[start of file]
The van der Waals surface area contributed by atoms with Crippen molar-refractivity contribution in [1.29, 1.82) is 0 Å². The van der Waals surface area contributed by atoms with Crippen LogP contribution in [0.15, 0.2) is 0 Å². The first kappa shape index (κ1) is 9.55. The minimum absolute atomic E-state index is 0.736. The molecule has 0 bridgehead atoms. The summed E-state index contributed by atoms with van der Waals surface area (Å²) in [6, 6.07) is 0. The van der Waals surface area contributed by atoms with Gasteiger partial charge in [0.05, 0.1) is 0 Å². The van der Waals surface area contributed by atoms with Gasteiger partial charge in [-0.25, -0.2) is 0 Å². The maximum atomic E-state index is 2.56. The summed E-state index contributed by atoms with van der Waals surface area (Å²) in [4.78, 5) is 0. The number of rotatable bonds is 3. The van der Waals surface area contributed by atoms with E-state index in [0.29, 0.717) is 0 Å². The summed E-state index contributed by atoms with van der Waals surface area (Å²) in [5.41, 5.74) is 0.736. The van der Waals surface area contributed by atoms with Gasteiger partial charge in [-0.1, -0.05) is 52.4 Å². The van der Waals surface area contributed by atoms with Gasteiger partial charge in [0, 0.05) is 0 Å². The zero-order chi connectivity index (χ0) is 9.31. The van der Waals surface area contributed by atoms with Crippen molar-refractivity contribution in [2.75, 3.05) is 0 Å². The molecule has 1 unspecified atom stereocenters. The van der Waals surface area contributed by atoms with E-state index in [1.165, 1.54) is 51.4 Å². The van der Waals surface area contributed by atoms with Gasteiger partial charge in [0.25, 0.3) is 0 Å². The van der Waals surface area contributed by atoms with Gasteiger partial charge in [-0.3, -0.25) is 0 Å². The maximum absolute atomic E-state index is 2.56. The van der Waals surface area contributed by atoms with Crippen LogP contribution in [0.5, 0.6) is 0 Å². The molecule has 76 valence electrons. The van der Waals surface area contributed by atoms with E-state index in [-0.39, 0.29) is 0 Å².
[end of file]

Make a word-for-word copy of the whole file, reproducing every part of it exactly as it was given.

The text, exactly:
The van der Waals surface area contributed by atoms with Crippen molar-refractivity contribution in [1.29, 1.82) is 0 Å². The van der Waals surface area contributed by atoms with Crippen LogP contribution in [0.15, 0.2) is 0 Å². The first kappa shape index (κ1) is 9.55. The minimum absolute atomic E-state index is 0.736. The molecule has 0 bridgehead atoms. The summed E-state index contributed by atoms with van der Waals surface area (Å²) in [6, 6.07) is 0. The van der Waals surface area contributed by atoms with Gasteiger partial charge in [0.05, 0.1) is 0 Å². The van der Waals surface area contributed by atoms with Gasteiger partial charge in [-0.25, -0.2) is 0 Å². The maximum atomic E-state index is 2.56. The summed E-state index contributed by atoms with van der Waals surface area (Å²) in [4.78, 5) is 0. The number of rotatable bonds is 3. The van der Waals surface area contributed by atoms with E-state index in [0.29, 0.717) is 0 Å². The summed E-state index contributed by atoms with van der Waals surface area (Å²) in [5.41, 5.74) is 0.736. The van der Waals surface area contributed by atoms with Gasteiger partial charge in [-0.1, -0.05) is 52.4 Å². The van der Waals surface area contributed by atoms with Gasteiger partial charge in [0, 0.05) is 0 Å². The zero-order chi connectivity index (χ0) is 9.31. The van der Waals surface area contributed by atoms with Crippen molar-refractivity contribution in [2.75, 3.05) is 0 Å². The molecule has 1 unspecified atom stereocenters. The van der Waals surface area contributed by atoms with E-state index in [1.165, 1.54) is 51.4 Å². The van der Waals surface area contributed by atoms with Gasteiger partial charge in [0.25, 0.3) is 0 Å². The van der Waals surface area contributed by atoms with Gasteiger partial charge in [-0.3, -0.25) is 0 Å². The maximum absolute atomic E-state index is 2.56. The van der Waals surface area contributed by atoms with Crippen LogP contribution in [0.5, 0.6) is 0 Å². The molecule has 76 valence electrons. The van der Waals surface area contributed by atoms with E-state index in [-0.39, 0.29) is 0 Å².